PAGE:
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We drive BMW's new X7 super-SUV

By Michael Klugey
We drive BMW's new X7 super-SUV
We drive BMW's new X7 super-SUV
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Behind that 'braai grid' grille is a luxury seven-seater that can be considered the 7 Series of SUVs. 

In the US, the new BMW X7 is not as larger than life as you might expect from a vehicle measuring 5,150mm.

Driving along the interstate from Tallahassee in Florida to Baton Rouge in Louisiana at the X7’s international media launch, it seemed almost hatchback-like in its size as we were passed by oversize bakkies and big rig trucks.

But when the X7 arrives in SA in May, it is going to feel much bigger, although it is actually 12mm shorter than one of its biggest competitors, the Mercedes-Benz GLS.

It’s more imposing than its Stuttgart rival though, much more imposing. That’s mainly down to that massive braai grille at the front that sits there like some kind of cartoon evil grin. It looked terrible in the original images and, frankly, is not a great piece of design in the real thing, but it seems slightly less vulgar in the metal particularly as a part of a vehicle sitting 1,805mm tall.

All this supersizing translates into a 3,100mm wheelbase which means loads of interior space to accommodate the third row of seats. BMW project manager, Jorg Wunder, says the X7 is the 7 Series of SUVs which means this is no ordinary three-row cabin. Those rearmost seats are surprisingly comfortable, with decent footwells and even rather good headroom, something that is rare for an adult sitting in the cheap seats.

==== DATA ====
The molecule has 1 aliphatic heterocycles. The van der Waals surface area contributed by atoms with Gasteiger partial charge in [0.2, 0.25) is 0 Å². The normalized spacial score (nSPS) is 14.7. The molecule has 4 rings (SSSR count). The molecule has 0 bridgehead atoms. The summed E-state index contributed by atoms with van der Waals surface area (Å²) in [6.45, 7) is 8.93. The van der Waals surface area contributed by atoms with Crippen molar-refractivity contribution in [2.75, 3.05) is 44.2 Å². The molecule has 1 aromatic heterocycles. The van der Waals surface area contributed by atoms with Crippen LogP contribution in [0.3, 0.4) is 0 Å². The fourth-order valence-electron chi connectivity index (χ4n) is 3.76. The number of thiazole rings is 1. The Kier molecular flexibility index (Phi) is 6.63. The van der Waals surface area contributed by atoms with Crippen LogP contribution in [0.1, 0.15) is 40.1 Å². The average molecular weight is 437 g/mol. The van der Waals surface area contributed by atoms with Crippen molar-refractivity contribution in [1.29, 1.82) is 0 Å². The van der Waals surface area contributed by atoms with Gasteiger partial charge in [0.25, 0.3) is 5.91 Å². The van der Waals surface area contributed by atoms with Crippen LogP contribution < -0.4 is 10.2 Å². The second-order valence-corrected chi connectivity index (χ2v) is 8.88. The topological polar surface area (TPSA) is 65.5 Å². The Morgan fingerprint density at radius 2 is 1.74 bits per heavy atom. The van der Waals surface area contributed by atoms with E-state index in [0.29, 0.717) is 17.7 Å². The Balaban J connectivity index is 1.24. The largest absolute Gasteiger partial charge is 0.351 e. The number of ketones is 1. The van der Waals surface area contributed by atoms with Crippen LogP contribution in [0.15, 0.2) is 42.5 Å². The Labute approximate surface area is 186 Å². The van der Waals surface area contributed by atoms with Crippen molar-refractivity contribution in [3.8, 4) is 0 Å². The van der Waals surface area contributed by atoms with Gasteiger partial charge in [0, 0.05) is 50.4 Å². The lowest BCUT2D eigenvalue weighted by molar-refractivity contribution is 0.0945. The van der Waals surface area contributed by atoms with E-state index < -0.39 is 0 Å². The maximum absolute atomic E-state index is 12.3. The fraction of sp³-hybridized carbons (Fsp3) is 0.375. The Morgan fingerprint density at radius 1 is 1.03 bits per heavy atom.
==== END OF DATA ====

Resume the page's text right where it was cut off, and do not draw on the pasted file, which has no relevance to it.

Wunder said those rear seats weren’t an afterthought and had the same features as the middle row of seats, so you get cup holders, USB ports, adjustable seat belts and even clever lighting strips that flash to warn you that an object might be approaching before you try to climb out of the vehicle.

There are also climate controls, buttons to adjust the seats in front to give you more legroom and the seats themselves feature the same upholstery as the others. And they can be folded flat into the floor to increase the luggage space from 326l to 750l. Fold the middle row down and that can be expanded to a vast 2,120l.


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The middle row is also important because you get the choice of making your X7 a six or seven seater. Opt for the former and you get two individual chairs in the middle to convey an even greater sense of luxury.

And luxury is what the X7 is all about. Contrary to some opinions, the X7 does not sit on the same platform as the Rolls-Royce Cullinan and the level of luxury is not the same either, but then you aren’t paying Rolls money.

This might be the flagship SUV for the Bavarian brand but expect to find a very long list of optional extras ensuring you can almost completely ignore the list price but there’s lots on offer as both standard and options.